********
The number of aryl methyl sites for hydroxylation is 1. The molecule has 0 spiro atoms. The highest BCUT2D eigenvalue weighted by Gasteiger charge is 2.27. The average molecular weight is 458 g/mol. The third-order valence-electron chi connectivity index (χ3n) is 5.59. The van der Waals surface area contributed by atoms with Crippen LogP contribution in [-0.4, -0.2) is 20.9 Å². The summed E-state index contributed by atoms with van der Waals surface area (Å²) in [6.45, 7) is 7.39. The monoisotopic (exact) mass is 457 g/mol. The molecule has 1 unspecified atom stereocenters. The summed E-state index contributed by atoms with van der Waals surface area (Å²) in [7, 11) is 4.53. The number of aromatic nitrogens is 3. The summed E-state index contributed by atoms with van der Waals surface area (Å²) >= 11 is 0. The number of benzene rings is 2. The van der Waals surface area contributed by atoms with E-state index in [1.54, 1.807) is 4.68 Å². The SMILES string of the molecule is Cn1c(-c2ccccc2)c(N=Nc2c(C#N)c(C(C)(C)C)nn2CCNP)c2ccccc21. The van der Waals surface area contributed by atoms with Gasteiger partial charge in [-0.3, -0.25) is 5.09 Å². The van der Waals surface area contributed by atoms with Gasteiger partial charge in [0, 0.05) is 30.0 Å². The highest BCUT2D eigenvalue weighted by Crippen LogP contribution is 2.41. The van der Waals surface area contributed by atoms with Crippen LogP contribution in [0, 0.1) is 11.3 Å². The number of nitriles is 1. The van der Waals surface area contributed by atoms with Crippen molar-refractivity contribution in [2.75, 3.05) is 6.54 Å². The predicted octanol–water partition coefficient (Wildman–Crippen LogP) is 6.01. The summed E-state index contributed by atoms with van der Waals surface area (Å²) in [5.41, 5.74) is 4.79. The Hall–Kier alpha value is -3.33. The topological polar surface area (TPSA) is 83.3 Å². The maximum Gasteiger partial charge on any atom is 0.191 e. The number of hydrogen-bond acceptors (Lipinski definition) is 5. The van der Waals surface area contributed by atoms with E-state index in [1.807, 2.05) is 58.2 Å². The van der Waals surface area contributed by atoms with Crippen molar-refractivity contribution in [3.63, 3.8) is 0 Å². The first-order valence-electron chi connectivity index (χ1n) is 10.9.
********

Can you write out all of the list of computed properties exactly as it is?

The number of aryl methyl sites for hydroxylation is 1. The molecule has 0 spiro atoms. The highest BCUT2D eigenvalue weighted by Gasteiger charge is 2.27. The average molecular weight is 458 g/mol. The third-order valence-electron chi connectivity index (χ3n) is 5.59. The van der Waals surface area contributed by atoms with Crippen LogP contribution in [-0.4, -0.2) is 20.9 Å². The summed E-state index contributed by atoms with van der Waals surface area (Å²) in [6.45, 7) is 7.39. The monoisotopic (exact) mass is 457 g/mol. The molecule has 1 unspecified atom stereocenters. The summed E-state index contributed by atoms with van der Waals surface area (Å²) in [7, 11) is 4.53. The number of aromatic nitrogens is 3. The summed E-state index contributed by atoms with van der Waals surface area (Å²) >= 11 is 0. The number of benzene rings is 2. The van der Waals surface area contributed by atoms with E-state index in [1.54, 1.807) is 4.68 Å². The SMILES string of the molecule is Cn1c(-c2ccccc2)c(N=Nc2c(C#N)c(C(C)(C)C)nn2CCNP)c2ccccc21. The van der Waals surface area contributed by atoms with Gasteiger partial charge in [-0.3, -0.25) is 5.09 Å². The van der Waals surface area contributed by atoms with Gasteiger partial charge in [0, 0.05) is 30.0 Å². The highest BCUT2D eigenvalue weighted by Crippen LogP contribution is 2.41. The van der Waals surface area contributed by atoms with Crippen LogP contribution in [0, 0.1) is 11.3 Å². The number of nitriles is 1. The van der Waals surface area contributed by atoms with Crippen molar-refractivity contribution in [2.75, 3.05) is 6.54 Å². The predicted octanol–water partition coefficient (Wildman–Crippen LogP) is 6.01. The summed E-state index contributed by atoms with van der Waals surface area (Å²) in [5.41, 5.74) is 4.79. The Hall–Kier alpha value is -3.33. The topological polar surface area (TPSA) is 83.3 Å². The maximum Gasteiger partial charge on any atom is 0.191 e. The number of hydrogen-bond acceptors (Lipinski definition) is 5. The van der Waals surface area contributed by atoms with E-state index in [1.807, 2.05) is 58.2 Å². The van der Waals surface area contributed by atoms with Crippen molar-refractivity contribution in [3.63, 3.8) is 0 Å². The first-order valence-electron chi connectivity index (χ1n) is 10.9.